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W.C. Handy – Freemason & Father of the Blues

Jazz Great William Christopher Handy achieved fame for his early jazz compositions at the turn of the century and on September 28, 1912, he published his rousing “Memphis Blues” which has become an important classic in American music history.

W.C. Handy was born in 1873 in the northwest corner of Alabama in the rural community of Florence. Growing up in the segregated South just eight years after the end of the Civil War was fraught with challenges but Handy’s love of music helped him to not only rise above prejudice but also provided him with an outlet for expressing his creativity.

Both Handy’s father and grandfather had been devout preachers with the African Methodist Episcopal Church and, with an influence from years spent in the church, young W.C. displayed an early talent for music.

He was encouraged to sing and play by his beloved grandmother. However, his strict father, Charles Barnard Handy, believed that popular music, unlike hymns in sung in the church, could have a corrupting influence on his son’s life. Young Handy continued to play the organ in church but he also loved to sing barbershop harmony with classmates and learned to play the cornet in his school.

Handy was a good student and earned a teaching certificate from the Huntsville, Teacher’s Agricultural and Mechanical College but Handy’s heart was still beating with the notes and rhythms of music.

Leaving a traditional teaching job behind, Handy traveled around the South and into the Midwest, earning a living playing and singing with several bands. Living and working with musicians, he expanded his knowledge of music, particularly of African-American folk songs and spirituals and he began composing his own tunes.

At the age of 39, Handy published his own composition, “Memphis Blues” and two years later in 1914, he would publish his most famous composition, “St. Louis Blues”. Handy teamed up with Harry Pace to found the Pace & Handy Music Company in Memphis and later moved their successful music publishing company to New York City in the heart of Times Square.

Although his musical talent had brought Handy fame and fortune, his life was not without tragedy. He was left temporarily blind following an infection in his eye and his partner, Harry Pace, broke away from the partnership to found a competing music publishing company.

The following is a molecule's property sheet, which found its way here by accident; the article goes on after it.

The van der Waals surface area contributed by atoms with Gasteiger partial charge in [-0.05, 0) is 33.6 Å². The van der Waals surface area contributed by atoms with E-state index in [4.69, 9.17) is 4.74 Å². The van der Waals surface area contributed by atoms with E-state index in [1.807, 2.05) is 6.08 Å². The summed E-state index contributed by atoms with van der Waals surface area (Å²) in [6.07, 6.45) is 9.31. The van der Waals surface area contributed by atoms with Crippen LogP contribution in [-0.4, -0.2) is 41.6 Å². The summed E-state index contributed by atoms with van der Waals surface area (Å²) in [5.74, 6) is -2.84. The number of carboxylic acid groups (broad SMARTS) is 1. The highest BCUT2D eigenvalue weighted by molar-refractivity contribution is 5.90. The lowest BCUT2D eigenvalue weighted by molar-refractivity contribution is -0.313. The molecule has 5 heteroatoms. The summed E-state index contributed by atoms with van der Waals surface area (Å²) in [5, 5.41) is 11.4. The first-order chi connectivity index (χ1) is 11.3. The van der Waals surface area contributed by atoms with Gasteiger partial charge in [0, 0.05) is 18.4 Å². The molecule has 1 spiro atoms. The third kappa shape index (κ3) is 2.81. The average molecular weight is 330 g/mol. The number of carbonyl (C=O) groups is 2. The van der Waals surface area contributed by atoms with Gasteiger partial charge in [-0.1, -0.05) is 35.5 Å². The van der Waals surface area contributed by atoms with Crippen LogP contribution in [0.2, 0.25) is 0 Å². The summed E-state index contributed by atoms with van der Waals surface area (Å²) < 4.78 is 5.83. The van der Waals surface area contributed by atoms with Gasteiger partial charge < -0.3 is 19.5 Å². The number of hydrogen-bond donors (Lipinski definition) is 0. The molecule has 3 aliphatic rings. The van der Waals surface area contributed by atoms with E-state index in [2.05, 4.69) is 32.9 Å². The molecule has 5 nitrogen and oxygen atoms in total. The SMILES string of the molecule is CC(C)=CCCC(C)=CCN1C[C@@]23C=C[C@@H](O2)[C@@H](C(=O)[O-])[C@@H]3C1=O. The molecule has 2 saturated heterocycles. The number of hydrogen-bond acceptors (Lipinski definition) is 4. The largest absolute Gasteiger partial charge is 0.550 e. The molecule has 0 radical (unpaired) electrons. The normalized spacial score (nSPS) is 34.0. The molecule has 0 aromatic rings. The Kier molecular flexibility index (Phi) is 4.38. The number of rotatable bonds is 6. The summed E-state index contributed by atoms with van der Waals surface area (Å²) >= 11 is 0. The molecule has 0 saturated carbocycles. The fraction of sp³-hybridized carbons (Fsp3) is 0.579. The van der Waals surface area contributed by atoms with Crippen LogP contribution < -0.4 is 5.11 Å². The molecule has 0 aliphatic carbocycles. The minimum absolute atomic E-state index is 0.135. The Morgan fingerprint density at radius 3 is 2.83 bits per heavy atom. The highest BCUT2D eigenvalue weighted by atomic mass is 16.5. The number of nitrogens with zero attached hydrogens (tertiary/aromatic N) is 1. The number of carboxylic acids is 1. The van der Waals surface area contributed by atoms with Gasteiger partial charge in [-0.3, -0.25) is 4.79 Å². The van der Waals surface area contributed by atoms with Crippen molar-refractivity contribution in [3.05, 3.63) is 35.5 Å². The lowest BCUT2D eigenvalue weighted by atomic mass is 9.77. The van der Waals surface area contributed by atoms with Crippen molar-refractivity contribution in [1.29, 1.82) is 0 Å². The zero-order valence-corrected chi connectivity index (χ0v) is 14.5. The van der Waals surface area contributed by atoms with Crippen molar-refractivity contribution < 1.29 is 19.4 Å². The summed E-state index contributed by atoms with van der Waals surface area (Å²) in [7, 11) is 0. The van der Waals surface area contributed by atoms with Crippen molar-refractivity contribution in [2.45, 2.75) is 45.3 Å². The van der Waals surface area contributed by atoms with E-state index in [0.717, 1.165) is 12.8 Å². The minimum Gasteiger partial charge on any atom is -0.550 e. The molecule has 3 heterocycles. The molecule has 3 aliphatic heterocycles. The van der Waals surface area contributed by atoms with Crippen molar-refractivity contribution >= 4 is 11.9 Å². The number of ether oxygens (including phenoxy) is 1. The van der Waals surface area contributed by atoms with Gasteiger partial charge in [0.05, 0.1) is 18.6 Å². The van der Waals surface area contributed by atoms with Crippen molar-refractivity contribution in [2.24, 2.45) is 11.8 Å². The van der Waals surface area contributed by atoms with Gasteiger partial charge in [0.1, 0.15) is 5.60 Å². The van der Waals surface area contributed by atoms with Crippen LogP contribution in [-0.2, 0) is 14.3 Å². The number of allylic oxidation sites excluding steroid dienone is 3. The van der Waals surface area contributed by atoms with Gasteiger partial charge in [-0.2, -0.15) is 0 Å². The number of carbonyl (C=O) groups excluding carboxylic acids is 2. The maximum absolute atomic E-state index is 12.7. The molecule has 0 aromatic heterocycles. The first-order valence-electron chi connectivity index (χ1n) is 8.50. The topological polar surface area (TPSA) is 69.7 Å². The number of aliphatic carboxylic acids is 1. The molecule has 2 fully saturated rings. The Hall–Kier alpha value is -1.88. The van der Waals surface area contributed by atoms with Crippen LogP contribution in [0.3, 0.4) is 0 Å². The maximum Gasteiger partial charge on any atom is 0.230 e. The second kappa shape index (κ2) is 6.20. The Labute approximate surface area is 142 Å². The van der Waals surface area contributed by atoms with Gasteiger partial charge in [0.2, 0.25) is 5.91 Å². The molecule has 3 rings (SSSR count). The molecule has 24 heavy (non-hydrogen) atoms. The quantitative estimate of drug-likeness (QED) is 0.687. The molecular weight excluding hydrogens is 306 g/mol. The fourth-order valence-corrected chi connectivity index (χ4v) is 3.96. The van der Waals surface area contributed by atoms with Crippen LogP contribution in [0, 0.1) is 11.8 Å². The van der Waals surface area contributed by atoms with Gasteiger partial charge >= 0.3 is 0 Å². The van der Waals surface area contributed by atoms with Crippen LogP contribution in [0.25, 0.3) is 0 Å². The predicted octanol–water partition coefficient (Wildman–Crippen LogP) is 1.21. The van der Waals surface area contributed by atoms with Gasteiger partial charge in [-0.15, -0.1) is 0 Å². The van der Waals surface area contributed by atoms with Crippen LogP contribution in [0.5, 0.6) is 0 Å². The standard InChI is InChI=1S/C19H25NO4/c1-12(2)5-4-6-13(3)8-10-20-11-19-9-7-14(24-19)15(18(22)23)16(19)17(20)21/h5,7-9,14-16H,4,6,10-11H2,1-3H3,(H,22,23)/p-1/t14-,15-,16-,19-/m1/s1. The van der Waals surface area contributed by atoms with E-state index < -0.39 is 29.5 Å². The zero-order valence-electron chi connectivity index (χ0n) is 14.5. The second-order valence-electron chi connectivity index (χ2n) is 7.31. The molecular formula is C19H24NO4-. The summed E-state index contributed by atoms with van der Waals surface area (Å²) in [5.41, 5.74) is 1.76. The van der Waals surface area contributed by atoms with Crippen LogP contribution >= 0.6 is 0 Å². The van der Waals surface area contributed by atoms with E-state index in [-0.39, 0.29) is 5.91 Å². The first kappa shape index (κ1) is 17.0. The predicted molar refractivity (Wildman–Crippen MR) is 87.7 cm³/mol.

Thankfully, his brother and sister-in-law stepped up to help Handy run the publishing company and, as their business improved, W.C. and his brother Charles established the Handy Brothers Music Company.

In 1928, W.C. Handy, was booked to play his blues music in a concert at Carnegie Hall – a remarkable achievement for a man who had began his life in the Reconstruction South following the strife and bitter wounds of a nation which had been divided by Civil War.

Handy’s extraordinary musical talent helped to popularize jazz around the world.

Handy would go on to record his musical hits on records in the early 1920s and won such acclaim that he earned the title of “Father of the Blues”.

In addition to his musical talent, W.C. Handy was also, according to the Alabama Prince Hall Grand Lodge, a member of the Family of Freemasonry through his membership as a Prince Hall Mason.

Following the Civil War, many African-American men sought to expand their lives to better serve their communities by becoming Prince Hall Masons. Prince Hall Masonry dates back to pre-Revolutionary days in Boston, Massachusetts, when an African-American abolitionist, Prince Hall, organized a lodge based on the precepts of Freemasonry.

In Alabama after the close of the Civil War, many former enslaved men and their descendants strived to lift themselves and their communities up from the evils of slavery to enrich and expand cultural opportunities to not only emancipated men but also for their descendants and for the empowerment and enrichment of generations to come.

Living out his final years in New York, Handy also had to overcome greater challenges including injuries from a fall onto the tracks in the subway which left him permanently blind.

Despite his blindness, Handy continued to perform including appearances on the Ed Sullivan Show and at the inaugural ball honoring President Dwight D. Eisenhower.

W.C. Handy passed away on March 28, 1958 and his life achievements were honored by music lovers around the world as well as his brothers from the Prince Hall Masonic Lodge – a national fraternal organization with lodges around the USA.

Aside from W.C. Handy, many prominent African-Americans in Alabama had became members of the Prince Hall Masons including educator and advisor to Presidents, Booker T. Washington; civil rights leader, Arthur Shores; and Baptist minister and leader of the Southern Christian Leadership Council, Ralph Abernathy.

Handy’s life and musical genius is honored at the W.C. Handy Musical Festival, sponsored by the Music Preservation Society, a non-profit agency, each year in Handy’s hometown of Florence, Alabama. Performing musicians now expand the musical offerings at the festival to recognize the influence of early jazz on contemporary music including gospel, R&B, soul, and rock music. What a wonderful tribute for a man who put everything he had into the music that he loved.

“Life is like a trumpet. If you don’t put anything into it, you don’t get anything out of it.”

– W.C. Handy

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